Martens envisions the Y/Project woman as “a multi-faceted woman, a woman who wears a classic-not-so-classic cardigan/skirt combination with a gold chain bag at day, and a revealing split dress at night.” In this age of non-traditional roles and lifestyles and freedom of self-expression, that versatility speaks to a lot of people.

Afterhomework

Founded in 2014 by 15-year old high school student Pierre Kaczmarek with graphic t-shirts created with friends after school and on the weekends, Afterhomework has evolved over the last few years as his girlfriend Elena Mottola joined him as creative partner in 2016. As he professed himself, “I was very young when I started, and the brand grew up with me. You change so much when you’re a teenager, so of course the aesthetic changed a lot, and very fast.”  

We are happy to see her influence on him and the collection, as evidenced in the SS20 show full of light, pretty, playful, sexy pieces that are incredibly well cut and smartly tailored. Everyday materials are given a flirtatious twist, engendering innovative new silhouettes and volumes. Ms. Mottola’s background as a stylist also shows in the details, such as knee-high hosiery that is at once coy and also saucy. And who knew cloth napkins could be so provocative, deceptively casually flopped on the head yet evoking the fantasy of the sexy French maid. They’re allowed because they’re French and she’s a woman, confident and unapologetic in her sexuality. As Maurice Chevalier famously sang, “Thank heavens for little girls/they grow up in the most delightful way!”

This collection is dressier than their more streetwear past, having been inspired by a midsummer night’s heatwave dream of elegant young people by the pool at a private party at a mansion, and we think it is heading in the right direction. This is one cute design duo we are delighted to watch grow up and wish all the best for.

Mugler

Mugler is a heritage brand known for outlandish fetish, fantasy, futuristic femme fatales. The iconic corset for Madonna’s Blond Ambition tour was groundbreaking in making underwear outerwear, and all the big pop stars such as Beyonce, Cardi B, Lady Gaga, Katy Perry, have turned to Mugler since for spectacular, iconic looks (think the “wet couture dress” or “birth of Venus” dress). Thierry Mugler is the godfather of the exaggerated shoulders that everyone is doing nowadays, the corset and the hourglass silhouette. He was also ahead of his time in his diverse casting, outfitting David Bowie and thinking gender-fluid before it became the catch phrase it is now.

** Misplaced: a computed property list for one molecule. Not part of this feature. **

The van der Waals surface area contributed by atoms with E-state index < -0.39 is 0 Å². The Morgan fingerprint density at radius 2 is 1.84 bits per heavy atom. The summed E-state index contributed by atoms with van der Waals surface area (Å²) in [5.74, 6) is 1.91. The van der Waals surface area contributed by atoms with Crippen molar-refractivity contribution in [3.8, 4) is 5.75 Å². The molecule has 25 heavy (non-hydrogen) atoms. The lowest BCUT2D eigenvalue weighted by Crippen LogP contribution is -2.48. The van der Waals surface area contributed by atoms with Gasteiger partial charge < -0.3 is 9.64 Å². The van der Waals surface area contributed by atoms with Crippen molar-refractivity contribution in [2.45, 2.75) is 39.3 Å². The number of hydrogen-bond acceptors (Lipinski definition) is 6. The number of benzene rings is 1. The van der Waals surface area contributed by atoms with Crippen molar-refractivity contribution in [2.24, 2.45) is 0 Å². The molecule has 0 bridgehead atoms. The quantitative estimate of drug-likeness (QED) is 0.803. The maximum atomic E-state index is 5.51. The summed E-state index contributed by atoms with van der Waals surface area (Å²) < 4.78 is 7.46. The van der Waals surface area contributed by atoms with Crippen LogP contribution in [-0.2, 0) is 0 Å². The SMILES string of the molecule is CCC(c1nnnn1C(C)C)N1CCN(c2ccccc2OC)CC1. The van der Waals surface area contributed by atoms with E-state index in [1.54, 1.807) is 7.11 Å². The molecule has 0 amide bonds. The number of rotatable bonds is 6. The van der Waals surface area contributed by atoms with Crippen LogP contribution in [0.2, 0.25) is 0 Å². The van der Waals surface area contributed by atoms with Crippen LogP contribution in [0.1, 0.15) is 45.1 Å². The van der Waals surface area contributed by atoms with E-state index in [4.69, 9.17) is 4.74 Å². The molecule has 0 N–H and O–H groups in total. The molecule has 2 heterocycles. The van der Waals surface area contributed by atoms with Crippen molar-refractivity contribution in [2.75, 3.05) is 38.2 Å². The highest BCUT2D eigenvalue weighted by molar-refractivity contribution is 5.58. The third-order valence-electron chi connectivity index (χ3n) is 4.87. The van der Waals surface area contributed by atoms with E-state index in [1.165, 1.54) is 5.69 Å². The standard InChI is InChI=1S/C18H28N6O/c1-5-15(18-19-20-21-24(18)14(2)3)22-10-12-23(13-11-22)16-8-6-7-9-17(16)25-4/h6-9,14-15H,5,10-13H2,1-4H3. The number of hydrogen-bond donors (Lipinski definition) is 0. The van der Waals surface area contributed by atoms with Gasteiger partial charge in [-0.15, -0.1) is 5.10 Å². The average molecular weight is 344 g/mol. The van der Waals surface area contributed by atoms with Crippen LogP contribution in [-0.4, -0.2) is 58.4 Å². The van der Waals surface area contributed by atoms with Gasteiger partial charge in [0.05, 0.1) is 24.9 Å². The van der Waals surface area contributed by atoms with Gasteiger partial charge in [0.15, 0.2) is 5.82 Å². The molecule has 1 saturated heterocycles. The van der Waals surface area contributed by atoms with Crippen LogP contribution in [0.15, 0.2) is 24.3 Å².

Casey Cadwallader, who has hit the ground running since taking over the banner in 2018, makes a bold statement for the SS20 collection: “Urgent and uninhibited, the Mugler collection for Spring Summer 2020 ignites a bold discourse of human sexuality in our hypermodernist world.” He doesn’t shy away from the house legacy of audacious sexuality, channeling the brand’s sculptural quality and silhouettes while using new technologies to liberate the wearer with a more supple and forgiving garment. This is not obvious to the viewer, which might contribute to the impression that there’s nothing new.

What was new, however: the groundbreaking sexy looks worn by the male or transgender models. This is hot because it completely reframes the perception of what is sexy and truly breaks out of the box of binary gender roles. Cadwallader is not bringing sexy back, he’s bringing sexy forward.